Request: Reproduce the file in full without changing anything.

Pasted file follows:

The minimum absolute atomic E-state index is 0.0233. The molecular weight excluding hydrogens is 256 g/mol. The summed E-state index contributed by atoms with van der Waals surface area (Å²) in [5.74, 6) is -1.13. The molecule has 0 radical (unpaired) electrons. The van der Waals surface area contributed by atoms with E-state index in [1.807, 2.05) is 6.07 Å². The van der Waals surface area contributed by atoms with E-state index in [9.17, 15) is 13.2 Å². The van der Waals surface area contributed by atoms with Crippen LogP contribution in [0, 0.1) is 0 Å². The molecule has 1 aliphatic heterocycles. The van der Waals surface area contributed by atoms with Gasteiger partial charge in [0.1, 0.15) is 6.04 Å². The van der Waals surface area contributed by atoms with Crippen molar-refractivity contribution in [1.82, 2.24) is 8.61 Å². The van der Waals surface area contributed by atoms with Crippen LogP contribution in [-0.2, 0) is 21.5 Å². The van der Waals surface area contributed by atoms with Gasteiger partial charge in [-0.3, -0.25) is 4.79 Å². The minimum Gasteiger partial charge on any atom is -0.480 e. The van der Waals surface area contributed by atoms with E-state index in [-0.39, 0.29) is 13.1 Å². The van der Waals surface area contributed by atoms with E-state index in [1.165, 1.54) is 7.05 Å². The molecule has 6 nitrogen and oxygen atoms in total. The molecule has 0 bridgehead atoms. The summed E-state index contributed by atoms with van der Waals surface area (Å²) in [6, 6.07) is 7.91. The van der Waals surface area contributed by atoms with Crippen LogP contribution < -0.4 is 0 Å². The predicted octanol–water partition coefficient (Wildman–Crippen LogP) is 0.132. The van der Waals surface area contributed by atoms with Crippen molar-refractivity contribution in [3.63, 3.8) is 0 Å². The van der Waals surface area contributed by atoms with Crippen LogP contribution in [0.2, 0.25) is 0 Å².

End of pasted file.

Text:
The minimum absolute atomic E-state index is 0.0233. The molecular weight excluding hydrogens is 256 g/mol. The summed E-state index contributed by atoms with van der Waals surface area (Å²) in [5.74, 6) is -1.13. The molecule has 0 radical (unpaired) electrons. The van der Waals surface area contributed by atoms with E-state index in [1.807, 2.05) is 6.07 Å². The van der Waals surface area contributed by atoms with E-state index in [9.17, 15) is 13.2 Å². The van der Waals surface area contributed by atoms with Crippen LogP contribution in [0, 0.1) is 0 Å². The molecule has 1 aliphatic heterocycles. The van der Waals surface area contributed by atoms with Gasteiger partial charge in [0.1, 0.15) is 6.04 Å². The van der Waals surface area contributed by atoms with Crippen molar-refractivity contribution in [1.82, 2.24) is 8.61 Å². The van der Waals surface area contributed by atoms with Crippen LogP contribution in [-0.2, 0) is 21.5 Å². The van der Waals surface area contributed by atoms with Gasteiger partial charge in [-0.3, -0.25) is 4.79 Å². The minimum Gasteiger partial charge on any atom is -0.480 e. The van der Waals surface area contributed by atoms with E-state index in [-0.39, 0.29) is 13.1 Å². The van der Waals surface area contributed by atoms with E-state index in [1.165, 1.54) is 7.05 Å². The molecule has 6 nitrogen and oxygen atoms in total. The molecule has 0 bridgehead atoms. The summed E-state index contributed by atoms with van der Waals surface area (Å²) in [6, 6.07) is 7.91. The van der Waals surface area contributed by atoms with Crippen LogP contribution < -0.4 is 0 Å². The predicted octanol–water partition coefficient (Wildman–Crippen LogP) is 0.132. The van der Waals surface area contributed by atoms with Crippen molar-refractivity contribution in [3.63, 3.8) is 0 Å². The van der Waals surface area contributed by atoms with Crippen LogP contribution in [0.2, 0.25) is 0 Å².